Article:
Letters

What to do about our crime problem

Dear Editor,

It has become very clear that we are losing the war against crime despite the idea that things are under control; and what is nerve wracking is that the year has just begun. The crime rate is climbing, and we are crossing into dangerous waters.

Despite efforts to strengthen and reform policing, crime rates are at an all-time high.

I have concluded that we need to reconsider our attitudes about crime, policing, and community considering the rise in crime and the failure of the criminal justice system.

Public safety goes beyond enforcement and punishment.

Without attempting to address the source of the issue, systemic inequity that drives individuals into cycles of crime, we can’t keep pouring money into enforcement programs and consultants with no results.

Although there isn’t a definitive list of the causes of crime, it is easy to identify some of them.

Everyone has needs. They are compelled to work outside the system to meet their wants when their needs aren’t supplied.

Traditionally, we have marginalized certain communities in the areas with the greatest rates of violent crime. But what we also fail to analyze is that some people from these communities are unable to move up the social scale because they are limited. It is almost as if a cycle of poverty has been enacted from these communities.

We see the presence of police, but I beg to question, is their presence to perpetrate fear or provide safety?

I further question, what is the consistency of the police presence? A walk through the community to say that “we are there”?

They add stress and create a negative power dynamic with their presence and excessive policing.

Diversity training and false pledges won’t bridge the gap that has caused the people’s mistrust in their justice system.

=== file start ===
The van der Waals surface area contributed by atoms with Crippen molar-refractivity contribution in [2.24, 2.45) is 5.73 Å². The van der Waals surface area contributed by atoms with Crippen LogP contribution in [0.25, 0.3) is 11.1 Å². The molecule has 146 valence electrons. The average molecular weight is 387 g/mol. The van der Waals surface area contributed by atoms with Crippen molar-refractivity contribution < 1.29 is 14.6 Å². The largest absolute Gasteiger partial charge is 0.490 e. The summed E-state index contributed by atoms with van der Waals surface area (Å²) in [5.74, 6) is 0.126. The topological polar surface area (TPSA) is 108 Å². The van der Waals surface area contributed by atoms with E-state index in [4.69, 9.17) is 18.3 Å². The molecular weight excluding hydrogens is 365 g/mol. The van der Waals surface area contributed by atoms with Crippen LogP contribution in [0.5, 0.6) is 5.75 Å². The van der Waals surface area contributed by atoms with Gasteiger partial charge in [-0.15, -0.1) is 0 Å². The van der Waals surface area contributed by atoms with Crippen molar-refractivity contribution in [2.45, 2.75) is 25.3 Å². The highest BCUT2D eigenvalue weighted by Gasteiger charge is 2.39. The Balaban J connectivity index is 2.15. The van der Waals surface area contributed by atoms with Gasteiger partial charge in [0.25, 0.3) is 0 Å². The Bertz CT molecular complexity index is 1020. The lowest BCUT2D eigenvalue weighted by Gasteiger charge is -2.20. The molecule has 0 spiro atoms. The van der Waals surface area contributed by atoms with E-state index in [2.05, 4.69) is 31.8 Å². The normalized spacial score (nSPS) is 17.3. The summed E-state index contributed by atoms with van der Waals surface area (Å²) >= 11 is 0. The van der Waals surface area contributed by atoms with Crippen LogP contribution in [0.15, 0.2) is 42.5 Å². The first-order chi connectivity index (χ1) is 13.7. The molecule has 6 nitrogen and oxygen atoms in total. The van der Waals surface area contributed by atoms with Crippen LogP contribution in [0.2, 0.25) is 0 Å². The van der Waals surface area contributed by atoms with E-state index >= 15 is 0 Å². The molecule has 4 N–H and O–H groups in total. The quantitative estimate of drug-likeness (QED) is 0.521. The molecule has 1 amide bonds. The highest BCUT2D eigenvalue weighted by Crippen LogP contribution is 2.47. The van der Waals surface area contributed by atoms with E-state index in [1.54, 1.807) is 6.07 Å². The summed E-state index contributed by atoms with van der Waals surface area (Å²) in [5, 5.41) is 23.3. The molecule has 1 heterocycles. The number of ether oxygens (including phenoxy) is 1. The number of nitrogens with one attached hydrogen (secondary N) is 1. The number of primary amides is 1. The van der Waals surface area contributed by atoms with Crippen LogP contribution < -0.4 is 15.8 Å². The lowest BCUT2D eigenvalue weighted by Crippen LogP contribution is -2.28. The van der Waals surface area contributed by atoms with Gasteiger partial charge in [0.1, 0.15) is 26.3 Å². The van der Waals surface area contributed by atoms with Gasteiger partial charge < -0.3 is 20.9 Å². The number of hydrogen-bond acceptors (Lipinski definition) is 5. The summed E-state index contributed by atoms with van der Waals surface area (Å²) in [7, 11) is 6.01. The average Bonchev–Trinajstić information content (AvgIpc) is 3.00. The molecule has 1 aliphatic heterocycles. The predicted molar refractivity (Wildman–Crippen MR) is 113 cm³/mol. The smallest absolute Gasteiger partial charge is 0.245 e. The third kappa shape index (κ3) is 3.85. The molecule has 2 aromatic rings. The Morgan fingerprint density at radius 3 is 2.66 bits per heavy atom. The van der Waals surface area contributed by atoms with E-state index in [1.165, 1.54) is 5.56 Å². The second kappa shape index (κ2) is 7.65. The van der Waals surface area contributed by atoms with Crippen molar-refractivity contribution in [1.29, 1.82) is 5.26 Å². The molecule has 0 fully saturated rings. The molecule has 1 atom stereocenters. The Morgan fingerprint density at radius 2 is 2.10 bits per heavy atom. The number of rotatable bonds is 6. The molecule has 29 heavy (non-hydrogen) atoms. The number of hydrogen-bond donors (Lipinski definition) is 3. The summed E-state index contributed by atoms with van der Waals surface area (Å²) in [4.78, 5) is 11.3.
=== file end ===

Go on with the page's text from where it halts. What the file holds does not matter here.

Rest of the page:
Sending over-armed and poorly trained police officers into “problem neighborhoods” will not stop crime, and it will not undo the damage already inflicted.

Violence cannot be policed out, despite the authorities trying to create different interventions.

The questions is, if more police presence in high-crime neighborhoods is not the answer, then what is? We need to see crime as a symptom of a much bigger issue, which is systematic oppression and a lack of resources, rather than addressing it as a standalone problem.

There is no question that there is a barrier between the communities and police, and even between the government, and by extension the politicians who were elected to serve them.

Alternative approaches are needed for conflict resolution and crime prevention outside of the normal “reforming policing”. There is a gap that needs to be filled.

If we continue to allow crime to rampage like this, it can potentially damage and harm our development as a nation. We are in a crime pandemic. And an immediate vaccination at any cost must be secured before we all pay the grave consequences.

This disregard for human life has become great from two years of death: the coronavirus and now the rise in gun violence.

We must fix the justice system. And then, we must reassure the Bahamian people that they can trust the system too.

It is appalling when even the commissioner of police can admit that criminals who are arrested and arraigned for murder, secure bail, sometimes just weeks after. This too is another major concern that we must deal with if public safety is the paramount goal.

Despite the statistics, I still believe that this country, these islands, are still a safe place to live, work, learn and play. But these criminals are playing Russian roulette, and too many innocent lives are being taken by their lawlessness.

On the other hand, some have a different view that some of these murders even from last year are a result of criminals versus criminals who are getting revenge and are killing each other. However, despite this rhetoric, we’ve seen enough innocent children, and mothers too taken at the hands of these criminals.

Time after time, whenever the police come to the media at a murder scene, they make a plea to the public to come forth and assist them in their investigation.

It is going to take all of us to approach this together. I don’t care how many times they recruit police officers per year, crime is not solely a police problem; it is ours too.

We are all needed together to wrestle down what seems to be an intensification in criminal activities. It makes no sense complaining, if we are not willing to work together to make a safer Bahamas for us, and our generations to come.

If you have information pertinent to a crime, come forward. Help these officers put these criminals behind bars. If you see something, say something.

I know some are afraid to come forward because of consequences. However, we should never allow fear to hold us back from speaking the truth.

We cannot allow crime and violence to continue to permeate our communities.


Dr. Matheo Smith

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